Silverman responded by saying that there are households without children that receive Disney Channel and homes without women that get Lifetime Television. Why should sports services be held to a different standard, he wondered.

Silverman also declared that in BTN’s footprint, there aren’t 60 channels more important to residents of those eight states. He said the network is producing strong ratings in its coverage areas, pointing to a pair of Ohio State football games that were among the top five shows in the Columbus, Ohio market in September and that an exhibition Buckeye basketball game last week set the Nielsen pace in the DMA.

In turn, Witmer talked about the notion of carriage positioning perhaps being reexamined based on networks’ ratings or their capacity to maintain same. Later, she talked about what ratings BTN would generate past the September through March period when its 180 combined football (40) and basketball games expire.

“You want to compare with USA and FX come May, June and July,” she said.

Silverman rejoined by noting the seasonality of other sports networks and questioned how many cable networks had “180 top events.”

Witmer also expressed concern on more than one occasion about whether college conference networks would spawn, “the [Michigan] Wolverine Network” or the like.

Countered Silverman: “We are the Buckeye channel in Columbus, We are the Michigan channel in Ann Arbor [Mich.]. The rights are all with us.”

Although there has been speculation about the SEC or ACC considering similar plays, Thompson said considerations relative to conference and market strength, geography and ultimately rights could all mitigate against a rush to more conference networks. To that end, he mentioned situations where rights have already been spoken for (Big East with ESPN); don’t expire for six or seven years (ACC or Pac 10); or where individual schools control their own packages (University of Kentucky with basketball).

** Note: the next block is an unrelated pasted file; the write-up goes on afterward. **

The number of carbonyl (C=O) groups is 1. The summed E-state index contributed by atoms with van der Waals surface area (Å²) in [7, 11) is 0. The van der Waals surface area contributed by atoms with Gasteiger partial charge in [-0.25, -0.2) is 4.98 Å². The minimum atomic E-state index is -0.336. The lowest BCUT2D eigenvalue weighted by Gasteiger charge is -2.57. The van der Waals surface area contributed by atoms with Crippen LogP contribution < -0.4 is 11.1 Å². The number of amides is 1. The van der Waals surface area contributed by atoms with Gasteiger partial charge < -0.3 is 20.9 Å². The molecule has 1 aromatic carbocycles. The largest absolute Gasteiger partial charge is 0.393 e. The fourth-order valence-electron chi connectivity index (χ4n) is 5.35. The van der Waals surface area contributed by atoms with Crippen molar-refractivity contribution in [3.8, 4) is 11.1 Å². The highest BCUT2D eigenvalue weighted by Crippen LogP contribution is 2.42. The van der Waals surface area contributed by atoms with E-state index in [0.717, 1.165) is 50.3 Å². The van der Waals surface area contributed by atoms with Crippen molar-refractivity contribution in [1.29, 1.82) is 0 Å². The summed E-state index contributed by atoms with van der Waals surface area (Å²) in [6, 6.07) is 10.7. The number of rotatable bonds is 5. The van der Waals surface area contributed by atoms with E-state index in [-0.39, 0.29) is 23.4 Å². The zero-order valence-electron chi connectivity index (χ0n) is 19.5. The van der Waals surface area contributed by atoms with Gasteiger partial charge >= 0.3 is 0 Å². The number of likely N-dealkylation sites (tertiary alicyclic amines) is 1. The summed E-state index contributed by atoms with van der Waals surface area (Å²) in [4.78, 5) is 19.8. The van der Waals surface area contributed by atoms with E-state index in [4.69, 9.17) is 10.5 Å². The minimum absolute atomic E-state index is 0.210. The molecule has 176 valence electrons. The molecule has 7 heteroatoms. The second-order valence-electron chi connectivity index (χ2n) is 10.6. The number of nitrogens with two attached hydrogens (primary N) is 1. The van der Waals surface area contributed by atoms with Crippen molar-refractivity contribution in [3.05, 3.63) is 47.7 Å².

Talk also bounced around about vertical integration, with comments made about Comcast favorably locating its own networks like Golf Channel and Versus, and allusions to SportsNet New York, in which Time Warner, Comcast and the New York Mets all own stakes, gained a favorable channel position when it launched before the 2006 Major League Baseball season.

Thompson said there are no discussions of expanded basic or digital basis for BTN, “but a sports tier.”

Wilson said that Cox positions regional sports networks anchored by professional teams, including its Cox Sports Television, which showcases games of the National Basketball Association’s New Orleans Hornets on expanded basic. “Pro sports have broader appeal,” he said.

Not surprisingly that remark drew Silverman’s attention. “I don’t follow that,” he retorted.

The disagreements continued after the panelists exited the stage. Witmer was queried about whether Time Warner Cable was engaged in BTN conversations outside this type of open-air forum. “We talk to those guys all the time,” she said. “They need to open up, there are lots of options.” Discussions, she said, have included pay-per-view game proposals, like the operator offered to the NFL Network for its slate of eight primetime games.

For his part, Thompson was asked if BTN was at a stalemate with Comcast and Time Warner Cable. “It’s hard to talk to them [Time Warner Cable]. We have occasion to talk to [Comcast] about a lot of things, and it [BTN] comes up.”

Still, the post-session takeaway: the positions on both sides of the line aren’t going to change anytime soon.